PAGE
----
Saying that he has no intentions of carrying out any "election campaign" or to set up any "political party" or "movement in Canada", he underlined that during his Canada visit in 2005 as the chief minister of Punjab, he had addressed gatherings at Vancouver and Toronto, which were attended by local premiers as well.
However, senior Shiromani Akali Dal (SAD) leader and Union minister for food processing Harsimrat Kaur Badal said that the Punjabis living in Canada have rejected the Congress president Captain Amarinder Singh by protesting his programs. Speaking at a Sangat Darshan, she said that in order to save the already tarnished image of the Congress, the party is shifting the blame on the Canadian government whereas the fact is that Amarinder has been rejected in Punjab as well as abroad.
Terming Amarinder's Canada visit as an opportunity to mint dollars and save himself from scorching Indian summer, Harsimrat said that Congress leaders were not associated with common man and they preferred only the politics of vote.
Interestingly, SAD minister in Punjab Sikandar Singh Maluka had also been reportedly stopped from entering a meeting in Abbotsford after the police canceled the event last year.
Aam Aadmi Party (AAP) MP from Patiala Dr Dharamvira Gandhi is also on a visit to Canada at this point of time. He stands suspended from the party for allegedly indulging in anti-party activities. Speaking at a Punjabi radio programme, he said, "I respect the Canadian law and stand by it". He stated that outsiders cannot indulge in domestic politics overseas. He said that he too would be meeting the Punjabi diaspora in small groups and at their homes during his visit.
During his ongoing visit to the United States and Canada, Amarinder has assured the members of the Punjabi community settled in the United States that they do not have to feel apprehensive or scared of anything while coming to Punjab just because they held a particular opinion about any political party.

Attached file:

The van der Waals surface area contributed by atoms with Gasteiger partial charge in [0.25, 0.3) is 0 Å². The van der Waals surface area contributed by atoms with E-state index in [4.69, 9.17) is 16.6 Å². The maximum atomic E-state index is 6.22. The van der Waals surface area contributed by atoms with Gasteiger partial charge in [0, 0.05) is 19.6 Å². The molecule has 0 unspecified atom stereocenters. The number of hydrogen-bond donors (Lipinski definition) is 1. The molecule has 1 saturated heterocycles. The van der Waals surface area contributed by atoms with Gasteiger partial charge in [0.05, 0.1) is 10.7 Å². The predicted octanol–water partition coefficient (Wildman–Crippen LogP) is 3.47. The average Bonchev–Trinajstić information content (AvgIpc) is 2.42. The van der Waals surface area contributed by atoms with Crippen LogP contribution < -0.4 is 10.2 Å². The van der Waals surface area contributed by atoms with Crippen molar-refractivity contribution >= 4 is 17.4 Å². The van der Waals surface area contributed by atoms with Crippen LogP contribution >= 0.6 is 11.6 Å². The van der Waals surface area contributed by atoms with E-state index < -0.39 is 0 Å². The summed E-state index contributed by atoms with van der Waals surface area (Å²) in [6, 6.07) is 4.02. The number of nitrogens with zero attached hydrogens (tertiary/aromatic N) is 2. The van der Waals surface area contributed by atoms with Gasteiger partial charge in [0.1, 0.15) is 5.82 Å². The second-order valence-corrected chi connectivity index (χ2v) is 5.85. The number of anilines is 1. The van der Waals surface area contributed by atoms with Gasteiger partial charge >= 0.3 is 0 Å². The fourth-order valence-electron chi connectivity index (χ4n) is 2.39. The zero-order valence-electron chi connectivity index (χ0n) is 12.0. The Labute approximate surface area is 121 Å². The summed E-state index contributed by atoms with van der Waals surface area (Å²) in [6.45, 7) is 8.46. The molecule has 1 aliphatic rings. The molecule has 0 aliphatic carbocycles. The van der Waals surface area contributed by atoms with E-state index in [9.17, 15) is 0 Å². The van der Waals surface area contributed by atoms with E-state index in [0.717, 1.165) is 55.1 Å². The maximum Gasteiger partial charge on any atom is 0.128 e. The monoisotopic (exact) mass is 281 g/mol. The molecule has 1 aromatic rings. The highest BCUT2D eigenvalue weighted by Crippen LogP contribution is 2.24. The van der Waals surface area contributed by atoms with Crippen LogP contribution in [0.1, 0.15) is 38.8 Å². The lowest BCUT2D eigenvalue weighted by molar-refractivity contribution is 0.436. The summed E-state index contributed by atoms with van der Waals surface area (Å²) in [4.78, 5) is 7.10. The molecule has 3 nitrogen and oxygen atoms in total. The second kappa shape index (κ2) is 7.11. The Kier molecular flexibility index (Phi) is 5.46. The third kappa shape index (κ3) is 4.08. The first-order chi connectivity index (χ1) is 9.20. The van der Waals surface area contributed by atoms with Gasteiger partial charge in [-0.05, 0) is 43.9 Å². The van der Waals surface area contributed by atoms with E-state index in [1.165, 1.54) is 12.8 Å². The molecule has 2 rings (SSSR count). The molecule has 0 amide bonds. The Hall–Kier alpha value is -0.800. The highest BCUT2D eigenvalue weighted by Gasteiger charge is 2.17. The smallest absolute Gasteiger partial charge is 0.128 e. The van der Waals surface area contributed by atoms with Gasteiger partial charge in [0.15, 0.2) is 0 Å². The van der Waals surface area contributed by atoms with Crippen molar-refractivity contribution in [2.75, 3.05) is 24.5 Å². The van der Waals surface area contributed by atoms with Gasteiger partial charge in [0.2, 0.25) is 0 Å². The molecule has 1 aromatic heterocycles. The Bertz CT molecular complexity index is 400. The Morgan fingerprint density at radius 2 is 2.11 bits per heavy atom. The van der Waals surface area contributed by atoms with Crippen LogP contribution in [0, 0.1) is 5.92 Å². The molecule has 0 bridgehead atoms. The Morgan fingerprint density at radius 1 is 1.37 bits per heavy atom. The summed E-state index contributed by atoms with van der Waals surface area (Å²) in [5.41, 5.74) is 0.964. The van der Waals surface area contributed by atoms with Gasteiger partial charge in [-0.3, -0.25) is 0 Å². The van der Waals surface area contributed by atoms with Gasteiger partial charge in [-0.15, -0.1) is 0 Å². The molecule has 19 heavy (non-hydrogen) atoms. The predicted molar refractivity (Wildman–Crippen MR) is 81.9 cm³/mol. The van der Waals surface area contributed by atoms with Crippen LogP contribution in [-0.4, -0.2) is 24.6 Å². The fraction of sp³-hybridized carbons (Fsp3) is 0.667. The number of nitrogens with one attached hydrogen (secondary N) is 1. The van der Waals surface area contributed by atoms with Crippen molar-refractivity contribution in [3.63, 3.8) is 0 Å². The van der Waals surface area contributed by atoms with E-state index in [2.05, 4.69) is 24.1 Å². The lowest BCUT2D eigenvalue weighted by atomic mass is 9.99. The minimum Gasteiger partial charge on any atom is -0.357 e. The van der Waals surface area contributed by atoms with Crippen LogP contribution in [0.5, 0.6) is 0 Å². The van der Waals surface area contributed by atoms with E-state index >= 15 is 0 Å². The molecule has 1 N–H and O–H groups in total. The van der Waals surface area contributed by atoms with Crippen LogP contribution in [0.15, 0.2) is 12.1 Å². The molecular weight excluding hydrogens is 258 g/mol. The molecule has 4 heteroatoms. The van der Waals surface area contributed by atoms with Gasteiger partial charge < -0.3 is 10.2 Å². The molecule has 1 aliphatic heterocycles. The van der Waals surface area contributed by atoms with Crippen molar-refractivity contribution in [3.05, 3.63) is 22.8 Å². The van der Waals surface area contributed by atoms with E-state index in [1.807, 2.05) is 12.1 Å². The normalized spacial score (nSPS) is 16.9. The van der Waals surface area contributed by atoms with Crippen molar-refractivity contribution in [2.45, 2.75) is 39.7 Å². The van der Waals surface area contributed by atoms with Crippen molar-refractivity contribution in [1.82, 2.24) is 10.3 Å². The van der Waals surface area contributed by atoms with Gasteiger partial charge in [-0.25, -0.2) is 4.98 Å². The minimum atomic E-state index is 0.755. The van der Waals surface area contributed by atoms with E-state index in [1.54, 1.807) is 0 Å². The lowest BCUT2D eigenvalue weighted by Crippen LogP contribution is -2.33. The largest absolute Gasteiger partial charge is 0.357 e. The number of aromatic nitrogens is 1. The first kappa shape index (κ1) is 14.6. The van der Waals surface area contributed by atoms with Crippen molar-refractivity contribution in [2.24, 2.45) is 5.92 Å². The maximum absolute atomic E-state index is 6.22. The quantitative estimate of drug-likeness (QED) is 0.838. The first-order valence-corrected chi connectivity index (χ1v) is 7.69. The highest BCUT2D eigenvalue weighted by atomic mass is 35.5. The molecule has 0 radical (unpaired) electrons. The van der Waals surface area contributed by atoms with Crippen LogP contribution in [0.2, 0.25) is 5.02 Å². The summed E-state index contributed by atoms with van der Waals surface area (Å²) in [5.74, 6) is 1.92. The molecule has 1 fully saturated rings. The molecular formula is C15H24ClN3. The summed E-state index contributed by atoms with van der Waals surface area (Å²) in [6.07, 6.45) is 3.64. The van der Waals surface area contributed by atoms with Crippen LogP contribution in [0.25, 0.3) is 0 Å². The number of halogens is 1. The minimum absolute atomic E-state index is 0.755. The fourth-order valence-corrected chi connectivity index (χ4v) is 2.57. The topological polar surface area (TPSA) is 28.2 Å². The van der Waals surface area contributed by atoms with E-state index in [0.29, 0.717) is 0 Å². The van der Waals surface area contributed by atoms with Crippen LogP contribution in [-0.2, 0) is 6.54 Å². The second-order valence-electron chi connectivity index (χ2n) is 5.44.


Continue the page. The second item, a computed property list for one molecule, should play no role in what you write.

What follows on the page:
Responding to their concerns and apprehensions while interacting with different delegations of the NRIs at Chicago, he said he is aware of their problems and the persecution they faced in Punjab at the hands of the Akalis.
"I guarantee you that irrespective of the political opinions you hold, your interests will be safeguarded at all costs. Just because you may differ with me on certain issues does not mean that you should face any hostility or persecution," he said, responding to some NRIs who complained that they were being falsely implicated just because they were critical of the Akalis.
They said, although they had settled down and were doing very well in countries like the US and Canada, they were still concerned about what was happening back home.
With polls due next year, the top leadership of the SAD, Congress and AAP is out to influence the Punjabi diaspora in countries like Australia, New Zealand, United States, Canada, United Kingdom and the rest of Europe.